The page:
On January 23rd, 2018, students and teachers across the state were horrified when the Marshall County High School shooting occurred in Benton, Kentucky. The effects of the tragedy were felt statewide. Classroom educators watched and waited as fear and trepidation fell over our classrooms like dominoes knocked loose in a hectic array of patterns as politicians began arguing whether or not anything should be done. My elementary and middle school counterparts started drafting responses to questions they never wanted to answer, but knew their kids would ask all the same. Meanwhile, I had to explain to my students that I knew teachers and parents in Marshall County, and that if I did not seem okay, it was because I was not okay. Two died, nineteen more were injured. We mourned while politicians sent thoughts and prayers, as if lucrative ideology could slow the velocity of a speeding bullet.
Less than a month later, thoughts and prayers were once more ripped from the lips of those same politicians who have consistently voted down any legislation to enact responsible gun control － when students were murdered at Marjory Stoneman Douglas High School in Parkland, Florida. This time seventeen died, fourteen more were injured. Now, our president suggests that the way to solve the crisis of school shootings is not to further regulate guns, but to put them in the hands of classroom educators. This thinking is easily negated by the simple fact that the actual school resource officer, who was a sheriff’s deputy, failed to intervene as he was trained to do in situations such as these.
The resource officer was armed and trained, but he maintained a position outside of the building where the shooter was, failing to appropriately respond, despite firearm familiarity and training. Yet, our president believes that arming teachers － who are only formally trained in concern, content, kindness, and pedagogy － will somehow save our children.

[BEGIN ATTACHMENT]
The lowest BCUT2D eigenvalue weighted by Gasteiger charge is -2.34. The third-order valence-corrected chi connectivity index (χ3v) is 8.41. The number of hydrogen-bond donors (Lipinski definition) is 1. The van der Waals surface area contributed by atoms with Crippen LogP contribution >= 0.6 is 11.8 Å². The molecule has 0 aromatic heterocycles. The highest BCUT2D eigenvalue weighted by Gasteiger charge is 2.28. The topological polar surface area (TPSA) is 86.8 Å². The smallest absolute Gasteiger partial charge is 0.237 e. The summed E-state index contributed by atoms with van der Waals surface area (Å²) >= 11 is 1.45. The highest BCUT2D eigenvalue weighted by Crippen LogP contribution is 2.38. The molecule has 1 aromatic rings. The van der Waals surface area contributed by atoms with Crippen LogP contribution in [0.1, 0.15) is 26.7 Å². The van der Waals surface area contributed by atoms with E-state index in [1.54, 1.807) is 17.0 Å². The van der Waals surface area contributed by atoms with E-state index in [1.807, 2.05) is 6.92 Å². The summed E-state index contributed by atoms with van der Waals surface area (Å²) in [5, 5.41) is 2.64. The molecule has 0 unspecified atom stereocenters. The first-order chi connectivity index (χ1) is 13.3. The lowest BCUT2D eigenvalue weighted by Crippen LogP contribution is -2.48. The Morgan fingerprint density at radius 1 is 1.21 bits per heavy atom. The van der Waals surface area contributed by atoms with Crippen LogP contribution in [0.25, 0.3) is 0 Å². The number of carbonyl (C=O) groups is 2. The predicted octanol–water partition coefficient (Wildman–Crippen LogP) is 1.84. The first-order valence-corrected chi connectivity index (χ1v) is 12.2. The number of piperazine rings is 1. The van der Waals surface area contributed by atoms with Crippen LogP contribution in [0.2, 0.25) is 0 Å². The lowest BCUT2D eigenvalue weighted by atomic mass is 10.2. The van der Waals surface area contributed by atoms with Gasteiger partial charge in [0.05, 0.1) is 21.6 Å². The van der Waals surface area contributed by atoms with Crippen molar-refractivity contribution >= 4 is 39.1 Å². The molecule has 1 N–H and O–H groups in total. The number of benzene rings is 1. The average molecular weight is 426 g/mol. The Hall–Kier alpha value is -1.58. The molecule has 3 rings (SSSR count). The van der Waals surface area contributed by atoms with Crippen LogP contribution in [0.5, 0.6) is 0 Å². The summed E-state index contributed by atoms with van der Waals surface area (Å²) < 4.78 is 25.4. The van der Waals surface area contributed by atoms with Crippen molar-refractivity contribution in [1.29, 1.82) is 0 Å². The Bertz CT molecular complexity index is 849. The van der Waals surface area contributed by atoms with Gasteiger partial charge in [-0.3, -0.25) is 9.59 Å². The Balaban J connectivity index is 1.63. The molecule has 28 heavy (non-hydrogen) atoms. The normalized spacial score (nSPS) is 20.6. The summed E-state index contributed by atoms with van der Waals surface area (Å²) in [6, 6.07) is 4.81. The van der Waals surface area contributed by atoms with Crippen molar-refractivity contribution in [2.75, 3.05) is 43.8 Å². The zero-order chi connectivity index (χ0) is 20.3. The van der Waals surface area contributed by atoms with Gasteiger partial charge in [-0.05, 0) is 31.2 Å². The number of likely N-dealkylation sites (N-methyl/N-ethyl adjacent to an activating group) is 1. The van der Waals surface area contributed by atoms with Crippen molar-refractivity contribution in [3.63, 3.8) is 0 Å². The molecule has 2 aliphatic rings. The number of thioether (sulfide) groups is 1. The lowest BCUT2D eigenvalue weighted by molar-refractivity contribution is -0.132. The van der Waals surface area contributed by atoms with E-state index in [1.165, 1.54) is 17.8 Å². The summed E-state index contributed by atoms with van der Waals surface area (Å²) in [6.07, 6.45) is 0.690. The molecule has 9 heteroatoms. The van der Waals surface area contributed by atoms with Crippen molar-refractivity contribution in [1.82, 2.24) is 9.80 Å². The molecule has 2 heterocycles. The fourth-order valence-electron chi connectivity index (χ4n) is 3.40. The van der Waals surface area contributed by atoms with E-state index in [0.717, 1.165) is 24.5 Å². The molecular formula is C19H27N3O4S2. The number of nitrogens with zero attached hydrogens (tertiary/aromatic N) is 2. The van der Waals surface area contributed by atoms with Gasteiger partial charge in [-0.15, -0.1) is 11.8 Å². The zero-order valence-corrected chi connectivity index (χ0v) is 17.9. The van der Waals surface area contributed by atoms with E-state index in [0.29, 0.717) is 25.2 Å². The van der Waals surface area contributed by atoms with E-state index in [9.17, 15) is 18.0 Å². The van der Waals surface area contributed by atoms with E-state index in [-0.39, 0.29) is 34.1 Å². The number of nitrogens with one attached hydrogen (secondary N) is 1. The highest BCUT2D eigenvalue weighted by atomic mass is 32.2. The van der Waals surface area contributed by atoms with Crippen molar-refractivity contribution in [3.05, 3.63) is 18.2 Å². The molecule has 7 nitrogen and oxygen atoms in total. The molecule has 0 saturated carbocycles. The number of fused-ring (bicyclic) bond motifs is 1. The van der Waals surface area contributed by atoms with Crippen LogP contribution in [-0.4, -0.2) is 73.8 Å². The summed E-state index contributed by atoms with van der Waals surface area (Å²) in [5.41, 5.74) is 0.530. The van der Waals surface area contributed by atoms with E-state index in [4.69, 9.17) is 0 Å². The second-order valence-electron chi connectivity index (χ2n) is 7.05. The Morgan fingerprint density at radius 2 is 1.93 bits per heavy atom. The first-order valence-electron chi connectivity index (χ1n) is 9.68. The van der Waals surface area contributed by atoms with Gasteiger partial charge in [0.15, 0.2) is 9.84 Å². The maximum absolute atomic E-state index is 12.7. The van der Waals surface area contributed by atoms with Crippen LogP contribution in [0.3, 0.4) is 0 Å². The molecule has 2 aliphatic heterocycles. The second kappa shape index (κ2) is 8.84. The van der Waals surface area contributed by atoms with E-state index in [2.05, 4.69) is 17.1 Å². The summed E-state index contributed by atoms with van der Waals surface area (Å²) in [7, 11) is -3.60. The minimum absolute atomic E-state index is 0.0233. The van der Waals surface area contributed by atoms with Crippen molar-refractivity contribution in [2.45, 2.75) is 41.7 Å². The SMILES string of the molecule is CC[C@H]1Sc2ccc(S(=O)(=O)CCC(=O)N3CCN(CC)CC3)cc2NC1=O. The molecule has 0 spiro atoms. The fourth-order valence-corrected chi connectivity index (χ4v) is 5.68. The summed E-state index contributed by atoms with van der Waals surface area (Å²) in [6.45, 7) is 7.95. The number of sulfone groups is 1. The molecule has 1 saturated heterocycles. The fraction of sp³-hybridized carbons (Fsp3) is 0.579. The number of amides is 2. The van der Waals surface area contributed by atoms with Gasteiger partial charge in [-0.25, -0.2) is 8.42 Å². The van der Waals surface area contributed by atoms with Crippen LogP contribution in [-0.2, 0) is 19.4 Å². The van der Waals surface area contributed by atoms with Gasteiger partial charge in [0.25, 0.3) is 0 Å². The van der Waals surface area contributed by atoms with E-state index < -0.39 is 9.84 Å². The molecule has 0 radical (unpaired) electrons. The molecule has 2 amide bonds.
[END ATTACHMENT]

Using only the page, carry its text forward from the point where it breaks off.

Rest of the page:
Educators responded appropriately in this situation. We took to our platforms to pick apart the rampant issues with this thinking, the first and most obvious being funding. We are paid far less than other professions that require our level of expertise, and we work in schools where we struggle to keep students stocked with current technology and teaching materials, but our politicians are alluding to wanting to arm classroom educators in every district and state willing. A less informed person might wonder where they are getting that money from, but we know better.
I am writing this to formally say that I do not need nor want more guns in school buildings. If anyone wants to arm me, arm me with culturally responsive pedagogy, with funding, with smaller class sizes, with time, with technology. In short, with those things that we are constantly denied because of costs that would make real differences. We live in a world where black and brown men are incarcerated at more than fives times the rate of their white counterparts. We will not be able to teach or reach these students by creating schools that more closely resemble prisons.